Our sport and our business are similarly based on teamwork and strong leadership. So much of the hard work the players and coaches achieve is measured in years and takes place on a pathway which starts a long, long way from our wonderful Millennium Stadium. So too does the business journey.
My role as Group Chief Executive of the Welsh Rugby Union offers me a truly rewarding and unfailingly challenging task of ensuring that the pathways are in place and clear of obstacles. I am confident that having made the tough calls last year we are on course to deliver a secure future for Welsh rugby.
As I await this RBS Six Nations tournament with anticipation and pride I am confident that the Welsh Rugby Union has made great strides in the right direction over the past year.
With the full support of Chairman David Pickering and the board of directors together we have made great strides over the past twelve months and together we face the future with confidence.
I am determined to applaud that hard work by a great team at the WRU and the Millennium Stadium and declare out loud that Wales should be proud of what is being done to sustain and develop the sport of rugby which defines us as a Nation.
It has been a year of massive and sometimes painful change with new people and structures put in place where they are needed and plenty of hard work to renew the systems and procedures which need renewing and developing.
Let's just take a look at where Welsh rugby is right now, TODAY.
We have a new Head Coach who is recognised as world class, a new structure to run our game, a renewed executive board to manage our business and reviews close to completion on the elite game, our Premiership Division and grass roots rugby.
At the top of our sport the clear structure now embraces a powerful triumvirate of the Head Coach in charge of making the senior team a success, an Elite Performance Director to get the best from our most talented players and coaches and a Head of Rugby Development to ensure everyone gets a chance to step onto our pathway to success.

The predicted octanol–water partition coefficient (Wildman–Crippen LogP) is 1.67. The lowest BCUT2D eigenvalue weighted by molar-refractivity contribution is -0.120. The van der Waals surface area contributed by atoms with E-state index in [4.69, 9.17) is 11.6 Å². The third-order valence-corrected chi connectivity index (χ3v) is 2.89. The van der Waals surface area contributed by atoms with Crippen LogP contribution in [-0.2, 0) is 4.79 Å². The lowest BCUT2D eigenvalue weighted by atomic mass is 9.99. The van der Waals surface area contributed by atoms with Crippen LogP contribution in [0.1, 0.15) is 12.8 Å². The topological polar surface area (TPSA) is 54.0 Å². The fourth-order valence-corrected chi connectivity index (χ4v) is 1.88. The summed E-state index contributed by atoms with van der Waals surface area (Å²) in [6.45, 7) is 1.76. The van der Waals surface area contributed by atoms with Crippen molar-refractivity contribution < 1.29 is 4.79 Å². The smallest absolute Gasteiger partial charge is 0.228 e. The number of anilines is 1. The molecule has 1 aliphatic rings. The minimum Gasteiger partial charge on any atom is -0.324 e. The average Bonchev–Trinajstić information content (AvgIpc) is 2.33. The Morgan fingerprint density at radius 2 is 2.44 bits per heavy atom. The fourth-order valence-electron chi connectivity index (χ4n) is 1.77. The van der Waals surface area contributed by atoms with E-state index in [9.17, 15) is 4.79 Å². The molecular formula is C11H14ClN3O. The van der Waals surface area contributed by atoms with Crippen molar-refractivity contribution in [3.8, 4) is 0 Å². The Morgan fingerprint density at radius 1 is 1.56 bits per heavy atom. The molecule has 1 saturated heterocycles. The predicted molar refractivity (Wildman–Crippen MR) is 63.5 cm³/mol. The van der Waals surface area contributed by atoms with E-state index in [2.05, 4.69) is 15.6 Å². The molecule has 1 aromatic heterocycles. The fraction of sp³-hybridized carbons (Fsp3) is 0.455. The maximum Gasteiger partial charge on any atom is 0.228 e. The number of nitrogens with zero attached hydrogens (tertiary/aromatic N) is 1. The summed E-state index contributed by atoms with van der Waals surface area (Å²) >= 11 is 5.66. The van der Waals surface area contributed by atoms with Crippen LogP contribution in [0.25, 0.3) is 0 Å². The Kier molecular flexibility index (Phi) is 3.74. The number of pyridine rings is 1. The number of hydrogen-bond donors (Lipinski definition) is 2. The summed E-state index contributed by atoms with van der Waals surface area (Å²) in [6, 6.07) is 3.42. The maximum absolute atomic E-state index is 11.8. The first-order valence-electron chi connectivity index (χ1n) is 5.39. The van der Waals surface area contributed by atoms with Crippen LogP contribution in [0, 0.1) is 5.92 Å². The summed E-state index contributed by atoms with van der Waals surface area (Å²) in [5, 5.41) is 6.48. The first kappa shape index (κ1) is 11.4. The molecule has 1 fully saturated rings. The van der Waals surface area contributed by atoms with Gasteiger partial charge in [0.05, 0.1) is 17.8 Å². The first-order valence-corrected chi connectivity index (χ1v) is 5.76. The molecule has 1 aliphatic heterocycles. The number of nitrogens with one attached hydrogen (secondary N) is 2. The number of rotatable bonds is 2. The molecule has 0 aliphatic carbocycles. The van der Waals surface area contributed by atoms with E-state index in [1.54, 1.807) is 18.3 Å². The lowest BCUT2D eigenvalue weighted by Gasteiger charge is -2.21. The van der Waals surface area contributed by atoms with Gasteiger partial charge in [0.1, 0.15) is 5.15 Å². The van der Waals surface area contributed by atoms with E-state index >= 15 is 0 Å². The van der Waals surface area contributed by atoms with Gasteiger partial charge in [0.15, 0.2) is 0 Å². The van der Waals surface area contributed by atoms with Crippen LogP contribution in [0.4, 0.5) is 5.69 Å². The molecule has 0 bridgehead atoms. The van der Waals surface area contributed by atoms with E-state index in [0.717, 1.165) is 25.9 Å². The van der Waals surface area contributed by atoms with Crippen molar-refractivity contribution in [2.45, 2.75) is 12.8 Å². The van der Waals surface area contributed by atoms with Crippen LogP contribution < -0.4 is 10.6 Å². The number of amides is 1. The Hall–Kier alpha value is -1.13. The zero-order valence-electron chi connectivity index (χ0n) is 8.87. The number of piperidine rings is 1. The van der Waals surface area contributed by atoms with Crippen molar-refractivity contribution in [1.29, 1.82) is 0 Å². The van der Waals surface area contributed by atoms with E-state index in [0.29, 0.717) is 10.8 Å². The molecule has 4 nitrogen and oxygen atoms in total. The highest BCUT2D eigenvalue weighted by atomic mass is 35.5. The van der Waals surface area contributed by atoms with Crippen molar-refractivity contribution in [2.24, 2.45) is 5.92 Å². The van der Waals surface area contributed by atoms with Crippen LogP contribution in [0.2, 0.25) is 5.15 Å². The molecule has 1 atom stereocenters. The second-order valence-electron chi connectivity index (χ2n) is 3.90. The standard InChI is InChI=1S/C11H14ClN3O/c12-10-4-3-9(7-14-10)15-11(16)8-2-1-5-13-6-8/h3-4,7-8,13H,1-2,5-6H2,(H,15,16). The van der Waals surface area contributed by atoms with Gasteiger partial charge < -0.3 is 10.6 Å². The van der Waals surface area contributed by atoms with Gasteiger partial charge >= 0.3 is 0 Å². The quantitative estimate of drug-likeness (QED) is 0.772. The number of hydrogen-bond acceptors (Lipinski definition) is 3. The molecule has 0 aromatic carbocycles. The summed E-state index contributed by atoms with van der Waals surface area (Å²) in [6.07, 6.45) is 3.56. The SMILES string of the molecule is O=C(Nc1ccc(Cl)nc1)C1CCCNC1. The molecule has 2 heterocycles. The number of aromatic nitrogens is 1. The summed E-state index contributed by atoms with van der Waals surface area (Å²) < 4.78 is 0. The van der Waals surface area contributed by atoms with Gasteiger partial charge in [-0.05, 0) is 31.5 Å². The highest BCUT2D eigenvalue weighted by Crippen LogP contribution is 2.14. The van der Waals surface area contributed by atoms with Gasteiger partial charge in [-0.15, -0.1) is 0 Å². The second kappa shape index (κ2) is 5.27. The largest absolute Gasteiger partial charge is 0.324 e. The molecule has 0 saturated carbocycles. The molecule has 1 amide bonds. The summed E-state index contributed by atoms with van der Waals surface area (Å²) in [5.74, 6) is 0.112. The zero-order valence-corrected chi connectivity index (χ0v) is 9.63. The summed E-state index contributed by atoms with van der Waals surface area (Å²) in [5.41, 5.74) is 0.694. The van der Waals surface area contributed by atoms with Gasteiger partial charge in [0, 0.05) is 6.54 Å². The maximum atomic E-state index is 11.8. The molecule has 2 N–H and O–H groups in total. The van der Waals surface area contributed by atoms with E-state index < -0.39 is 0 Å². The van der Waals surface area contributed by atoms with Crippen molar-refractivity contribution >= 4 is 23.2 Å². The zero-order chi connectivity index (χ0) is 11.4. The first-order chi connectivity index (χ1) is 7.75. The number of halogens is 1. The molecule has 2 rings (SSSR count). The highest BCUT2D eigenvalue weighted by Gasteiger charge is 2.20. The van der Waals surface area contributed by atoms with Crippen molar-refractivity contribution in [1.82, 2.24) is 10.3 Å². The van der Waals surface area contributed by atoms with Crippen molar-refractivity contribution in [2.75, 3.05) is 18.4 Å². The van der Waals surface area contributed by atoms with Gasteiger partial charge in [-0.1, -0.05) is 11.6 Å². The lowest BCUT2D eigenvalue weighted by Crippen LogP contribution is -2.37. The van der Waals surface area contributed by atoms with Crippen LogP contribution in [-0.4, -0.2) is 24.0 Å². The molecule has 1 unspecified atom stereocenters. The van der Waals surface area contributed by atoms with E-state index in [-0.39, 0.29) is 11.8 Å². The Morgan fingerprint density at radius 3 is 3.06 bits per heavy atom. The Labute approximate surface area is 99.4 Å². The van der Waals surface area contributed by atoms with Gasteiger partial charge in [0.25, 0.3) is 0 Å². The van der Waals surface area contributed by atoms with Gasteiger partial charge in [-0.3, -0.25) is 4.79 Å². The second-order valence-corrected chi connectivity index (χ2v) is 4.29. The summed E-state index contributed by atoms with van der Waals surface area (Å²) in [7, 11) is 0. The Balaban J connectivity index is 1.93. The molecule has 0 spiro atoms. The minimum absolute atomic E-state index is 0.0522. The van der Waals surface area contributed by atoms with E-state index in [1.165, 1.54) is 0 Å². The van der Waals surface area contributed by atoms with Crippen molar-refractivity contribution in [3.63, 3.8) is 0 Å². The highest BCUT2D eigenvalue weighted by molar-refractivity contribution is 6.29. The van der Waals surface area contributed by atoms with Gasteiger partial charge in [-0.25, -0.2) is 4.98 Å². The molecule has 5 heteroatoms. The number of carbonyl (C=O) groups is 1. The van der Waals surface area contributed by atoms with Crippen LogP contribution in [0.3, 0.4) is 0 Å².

The introduction of that structure is something Welsh rugby should be proud of because it is now the envy of the sporting world. It has been thought through, it is fit for purpose and we have recruited the best talent available to make it work.
To ensure the pathway they develop is as strong as possible last year we increased the WRU spend on elite rugby to a record £15million which is a huge leap from the £11.8 million spent the year before. That's an achievement I am proud of and determined to improve on in future.
I have to be secure I can keep that promise and to make that possible I have restructured the WRU management team with new heads of legal affairs, marketing and finance to run our £43million turnover business with flair, transparency and accountability.
It was that kind of confidence which led me to order a radical and far reaching review of our finances during the year.
The annual report revealed a set of accounts containing more detail than we have ever published in the past and the figures were testimony to some tough boardroom decisions.
Behind the scenes we have also embarked on a new deal making structure which ensures that we talk tough but fair to our customers and get the best for our true shareholders - the people who play and support rugby here in Wales. And there will be further good news next month.
As well as international rugby and soccer we have seen the Millennium Stadium rock to the sound of The Police and Rod Stewart. The Boss, Bruce Springsteen is with us in June this year and Neil Diamond in the summer. We have heard the roar of rally cars, speedway bikes and Monster Trucks and watched the devastating punching prowess of Joe Calzaghe pummel world class opponents in the ring.
We secured all those deals through hard and fair negotiations secure in the knowledge we were selling a stadium with a retractable roof which makes for rain free certainty, a city centre location in which to welcome travelling support and a removable pitch to offer flexibility in the type of event we stage.
We also unveiled a powerful Economic Impact Review which outlined how the Millennium Stadium and the events it stages helped draw some £725 million into the South Wales economy over the first nine years of its existence. That is a truly important statistic which measures the impact of our work on Wales and its success as a modern and economically vibrant Nation.
Some people might ask what that has got to do with rugby. Let me answer that as simply as I can. We must run our business as efficiently and effectively as possible because the profit we earn goes to develop and sustain rugby as our national sport and the elite game as a fitting showpiece for Wales and Welsh rugby fans.